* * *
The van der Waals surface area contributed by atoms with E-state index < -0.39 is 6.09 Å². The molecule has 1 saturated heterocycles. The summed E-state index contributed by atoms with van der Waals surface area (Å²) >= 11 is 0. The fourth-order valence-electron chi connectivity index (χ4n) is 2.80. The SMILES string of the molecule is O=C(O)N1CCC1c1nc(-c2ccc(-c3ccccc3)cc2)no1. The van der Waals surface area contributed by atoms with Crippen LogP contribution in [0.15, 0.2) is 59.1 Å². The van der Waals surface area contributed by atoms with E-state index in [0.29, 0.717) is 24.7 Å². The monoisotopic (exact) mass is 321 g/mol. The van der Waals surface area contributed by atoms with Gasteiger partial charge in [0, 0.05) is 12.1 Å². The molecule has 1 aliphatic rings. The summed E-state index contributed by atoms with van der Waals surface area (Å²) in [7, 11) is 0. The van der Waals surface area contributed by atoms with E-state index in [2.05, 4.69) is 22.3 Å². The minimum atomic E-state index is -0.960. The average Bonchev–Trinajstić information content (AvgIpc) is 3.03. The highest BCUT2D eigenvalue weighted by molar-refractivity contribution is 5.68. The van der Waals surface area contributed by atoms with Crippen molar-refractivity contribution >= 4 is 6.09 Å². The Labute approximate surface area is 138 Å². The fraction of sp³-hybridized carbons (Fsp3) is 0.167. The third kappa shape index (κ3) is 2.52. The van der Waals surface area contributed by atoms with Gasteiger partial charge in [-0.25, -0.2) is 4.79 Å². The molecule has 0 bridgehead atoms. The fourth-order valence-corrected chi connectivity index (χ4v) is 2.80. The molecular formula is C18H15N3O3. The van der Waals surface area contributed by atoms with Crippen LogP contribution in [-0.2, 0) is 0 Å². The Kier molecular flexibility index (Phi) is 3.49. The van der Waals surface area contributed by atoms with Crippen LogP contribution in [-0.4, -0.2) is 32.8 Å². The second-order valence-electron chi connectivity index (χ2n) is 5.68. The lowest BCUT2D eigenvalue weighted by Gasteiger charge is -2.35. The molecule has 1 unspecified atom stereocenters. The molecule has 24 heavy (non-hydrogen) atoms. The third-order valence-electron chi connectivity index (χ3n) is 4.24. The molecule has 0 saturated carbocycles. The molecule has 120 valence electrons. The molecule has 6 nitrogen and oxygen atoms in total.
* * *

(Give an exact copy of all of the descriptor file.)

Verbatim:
The van der Waals surface area contributed by atoms with E-state index < -0.39 is 6.09 Å². The molecule has 1 saturated heterocycles. The summed E-state index contributed by atoms with van der Waals surface area (Å²) >= 11 is 0. The fourth-order valence-electron chi connectivity index (χ4n) is 2.80. The SMILES string of the molecule is O=C(O)N1CCC1c1nc(-c2ccc(-c3ccccc3)cc2)no1. The van der Waals surface area contributed by atoms with Crippen LogP contribution in [0.15, 0.2) is 59.1 Å². The van der Waals surface area contributed by atoms with E-state index in [0.29, 0.717) is 24.7 Å². The monoisotopic (exact) mass is 321 g/mol. The van der Waals surface area contributed by atoms with Gasteiger partial charge in [0, 0.05) is 12.1 Å². The molecule has 1 aliphatic rings. The summed E-state index contributed by atoms with van der Waals surface area (Å²) in [7, 11) is 0. The van der Waals surface area contributed by atoms with E-state index in [2.05, 4.69) is 22.3 Å². The minimum atomic E-state index is -0.960. The average Bonchev–Trinajstić information content (AvgIpc) is 3.03. The highest BCUT2D eigenvalue weighted by molar-refractivity contribution is 5.68. The van der Waals surface area contributed by atoms with Crippen molar-refractivity contribution >= 4 is 6.09 Å². The Labute approximate surface area is 138 Å². The fraction of sp³-hybridized carbons (Fsp3) is 0.167. The third kappa shape index (κ3) is 2.52. The van der Waals surface area contributed by atoms with Gasteiger partial charge in [-0.25, -0.2) is 4.79 Å². The molecule has 0 bridgehead atoms. The fourth-order valence-corrected chi connectivity index (χ4v) is 2.80. The molecular formula is C18H15N3O3. The van der Waals surface area contributed by atoms with Crippen LogP contribution in [-0.2, 0) is 0 Å². The Kier molecular flexibility index (Phi) is 3.49. The van der Waals surface area contributed by atoms with Crippen LogP contribution in [-0.4, -0.2) is 32.8 Å². The second-order valence-electron chi connectivity index (χ2n) is 5.68. The lowest BCUT2D eigenvalue weighted by Gasteiger charge is -2.35. The molecule has 1 unspecified atom stereocenters. The molecule has 24 heavy (non-hydrogen) atoms. The third-order valence-electron chi connectivity index (χ3n) is 4.24. The molecule has 0 saturated carbocycles. The molecule has 120 valence electrons. The molecule has 6 nitrogen and oxygen atoms in total.